A new and important legal precedent was set by CWJ in August 2013: a family court ruled that a petitioner may bring a damage suit for get refusal against a third party who is not a family member if he or she is involved in the withholding of the get. This ruling marks a significant milestone in CWJ’s continuing battle to entrench its strategy of torts for get refusal by holding all parties to get recalcitrance accountable - regardless of familial connection.
A CWJ client, S.C., claimed that both her husband and his employer should be the target of her damage claims suit. She cited the employer’s extensive involvement in the case – his active support of her husband, his hands-on interference in the legal process, and his influence – as key factors in her husband’s refusal to grant the get, which caused her great personal suffering and anguish.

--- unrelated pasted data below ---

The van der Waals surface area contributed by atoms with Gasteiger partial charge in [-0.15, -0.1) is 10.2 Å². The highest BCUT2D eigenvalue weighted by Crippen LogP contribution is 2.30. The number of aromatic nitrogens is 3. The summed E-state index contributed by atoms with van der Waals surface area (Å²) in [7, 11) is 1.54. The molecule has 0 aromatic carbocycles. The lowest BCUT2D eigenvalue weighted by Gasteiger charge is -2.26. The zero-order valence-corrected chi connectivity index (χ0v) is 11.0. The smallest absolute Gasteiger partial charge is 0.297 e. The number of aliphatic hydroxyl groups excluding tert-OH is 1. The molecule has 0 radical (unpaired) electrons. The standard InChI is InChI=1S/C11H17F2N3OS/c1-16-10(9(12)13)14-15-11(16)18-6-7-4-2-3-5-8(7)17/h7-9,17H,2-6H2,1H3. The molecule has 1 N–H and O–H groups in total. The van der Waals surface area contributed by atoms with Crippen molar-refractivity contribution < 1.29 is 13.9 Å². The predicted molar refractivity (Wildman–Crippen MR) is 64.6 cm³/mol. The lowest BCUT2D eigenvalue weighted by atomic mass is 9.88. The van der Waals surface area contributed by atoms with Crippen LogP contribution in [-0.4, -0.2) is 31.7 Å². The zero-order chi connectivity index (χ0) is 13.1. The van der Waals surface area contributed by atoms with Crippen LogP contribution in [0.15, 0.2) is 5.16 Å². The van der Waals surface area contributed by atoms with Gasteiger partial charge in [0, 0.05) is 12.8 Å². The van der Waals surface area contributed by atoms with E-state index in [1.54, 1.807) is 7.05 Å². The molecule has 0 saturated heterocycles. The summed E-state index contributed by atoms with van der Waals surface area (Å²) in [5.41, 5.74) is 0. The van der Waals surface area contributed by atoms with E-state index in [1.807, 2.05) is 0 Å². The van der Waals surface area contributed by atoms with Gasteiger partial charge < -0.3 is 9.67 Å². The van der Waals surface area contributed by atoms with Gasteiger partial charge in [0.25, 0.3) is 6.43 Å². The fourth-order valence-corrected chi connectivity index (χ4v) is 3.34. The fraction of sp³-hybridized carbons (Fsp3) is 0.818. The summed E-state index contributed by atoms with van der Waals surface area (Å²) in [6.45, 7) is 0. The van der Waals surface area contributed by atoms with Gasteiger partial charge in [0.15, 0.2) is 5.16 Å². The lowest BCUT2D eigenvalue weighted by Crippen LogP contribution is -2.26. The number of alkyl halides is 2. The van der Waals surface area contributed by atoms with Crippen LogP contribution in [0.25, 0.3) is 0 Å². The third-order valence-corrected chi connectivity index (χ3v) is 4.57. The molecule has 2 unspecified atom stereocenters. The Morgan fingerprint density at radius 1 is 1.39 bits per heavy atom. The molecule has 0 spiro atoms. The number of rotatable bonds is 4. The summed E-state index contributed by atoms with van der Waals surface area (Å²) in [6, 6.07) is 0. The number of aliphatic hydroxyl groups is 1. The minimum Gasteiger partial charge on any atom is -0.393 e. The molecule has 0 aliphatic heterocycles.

The employer sought to remove himself from the claim, arguing that he was not a “family member,” but rather a friend acting as any decent and moral person would. According to Israeli law, one can attach a third-party claim in a court of family affairs if that person is not a family member only if he or she is “a necessary party.” The employer claimed he was not.
The judge did not agree. He rejected the respondent’s arguments and refused to remove him from the claim. In his decision, the judge stated:
“[The respondent] himself testifies that he was deeply involved in the family conflict and thus became a necessary party… The respondent has made himself into a dominant presence within the dispute between these parties, and it can be argued that he allegedly contributed to the avoidance of the arrangement of a get in a reasonable time.”
A prior judgment established the precedent that family members who support a husband’s refusal to grant a get could be added as respondents in damage suits. This most recent decision constitutes the first time that the court has expanded the circle of responsibility in these cases to non-family members.